GOWEN — One hundred-sixty years ago, at the young age of 26, August Rasmussen commenced on a journey that few would likely fathom enduring today.
With his wife, Ane, at his side, the Danish couple embarked on an adventure away from their homeland, traveling across the Atlantic Ocean for nearly eight weeks to establish a new life in the wild unknown that was the United States.
By sail, rail and wagon, the pair made their way westward, and eventually settled in Gowen, to begin their lives in America, full of opportunity previously unknown to them in Europe.
Little did Rasmussen know, however, that although he and Ane would be part of the first four Danish residents in the area, within one year’s time, the story of their successful journey would lead to a boom of 40 Danish immigrants in the Gowen and Greenville area.
Today, that boom can be directly correlated as the reason Greenville is also known as the Danish Festival City, celebrated annually on the third weekend of the month in which he was named after. Those Danish roots stretch all the way to the very cabin that Rasmussen had built on the land he purchased working at the Gregory and Co. saw mill, making as much as $1.50 a day.
Rasmussen’s story is told time and time again by his descendants today, of which there are many who remain in the area, and soon, it will see a much broader audience.
On Sunday, video journalist Peter Kryger, with TV ØST — a public service broadcasting network in Denmark — arrived to meet with the descendants of Rasmussen.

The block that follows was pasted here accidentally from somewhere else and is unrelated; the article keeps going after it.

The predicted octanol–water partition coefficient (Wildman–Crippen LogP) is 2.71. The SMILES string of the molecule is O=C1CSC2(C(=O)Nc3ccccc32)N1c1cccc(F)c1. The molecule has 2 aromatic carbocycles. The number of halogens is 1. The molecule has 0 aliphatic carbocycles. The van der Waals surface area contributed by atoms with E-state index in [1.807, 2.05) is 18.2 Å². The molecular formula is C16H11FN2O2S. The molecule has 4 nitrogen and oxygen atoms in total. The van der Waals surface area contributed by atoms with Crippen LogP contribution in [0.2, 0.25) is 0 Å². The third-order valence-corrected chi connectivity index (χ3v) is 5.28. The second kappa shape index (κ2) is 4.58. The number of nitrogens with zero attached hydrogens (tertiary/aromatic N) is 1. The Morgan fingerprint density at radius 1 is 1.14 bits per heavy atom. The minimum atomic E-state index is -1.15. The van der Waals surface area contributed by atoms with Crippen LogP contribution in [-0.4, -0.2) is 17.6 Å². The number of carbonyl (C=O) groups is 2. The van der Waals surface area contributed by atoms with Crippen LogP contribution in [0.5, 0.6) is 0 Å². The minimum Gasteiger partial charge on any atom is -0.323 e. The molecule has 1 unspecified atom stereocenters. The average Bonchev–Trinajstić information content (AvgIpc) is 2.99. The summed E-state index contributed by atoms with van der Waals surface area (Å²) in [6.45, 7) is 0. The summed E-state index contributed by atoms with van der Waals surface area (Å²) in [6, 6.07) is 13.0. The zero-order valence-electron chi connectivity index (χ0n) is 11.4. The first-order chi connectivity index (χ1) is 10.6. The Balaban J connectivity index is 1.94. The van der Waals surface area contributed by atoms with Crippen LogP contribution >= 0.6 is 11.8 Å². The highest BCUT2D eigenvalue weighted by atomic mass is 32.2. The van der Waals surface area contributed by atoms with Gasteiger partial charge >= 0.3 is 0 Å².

Taking photos, recording video, and diligently taking notes, Kryger began putting the picture together for a three-episode documentary that will eventually air in August of this year, with Rasmussen possibly being a focal point of one of the episodes.
“Rasmussen’s case is unique, as when he traveled, it was prior to travel becoming more reliable,” he said. “The Danish came by the thousands, but not until years after Rasmussen, when travel was easier.”
Kryger is spending 14 days in the United States, with visits to Chicago, Nebraska — and Gowen — talking to descendants of Danish immigrants from long ago. Based on the information he collects, he will decide which stories to pursue and make a return trip, possibly in March or April, with his documentary film crew.
“Beginning in 1850, for 70 years, 300,000 Danes immigrated — 10 percent of the population — and 70 percent of those went to America. That’s why we are concentrating on America,” he said. “At that time in Denmark, the poor remained poor and the rich remained rich. August Rasmussen was a poor farmer, and that’s why he wanted to come to America.”
Martha Roy, great-granddaughter of Rasmussen, welcomed Kryger to the area Sunday, and surrounded him with nearly a dozen other Rasmussen descendants as they went through hundreds of letters, news clippings and photos dating to his time in the area.
“Looking at this history again, it just tightens the roots of why our descendants came here,” she said. “It was a new land with opportunity, when he was a peasant in a place with nothing else better to offer.”
With the very trunk that Rasmussen brought with him from Denmark sitting in the room, along with his personal journal, Sunday served as a day back in time as Kryger explored the history.
Among those speaking with Kryger was Greenville High School history teacher Tim O’Brien. O’Brien had studied Rasmussen immensely, having written a research paper on the Danish migration to the Greenville area while in college.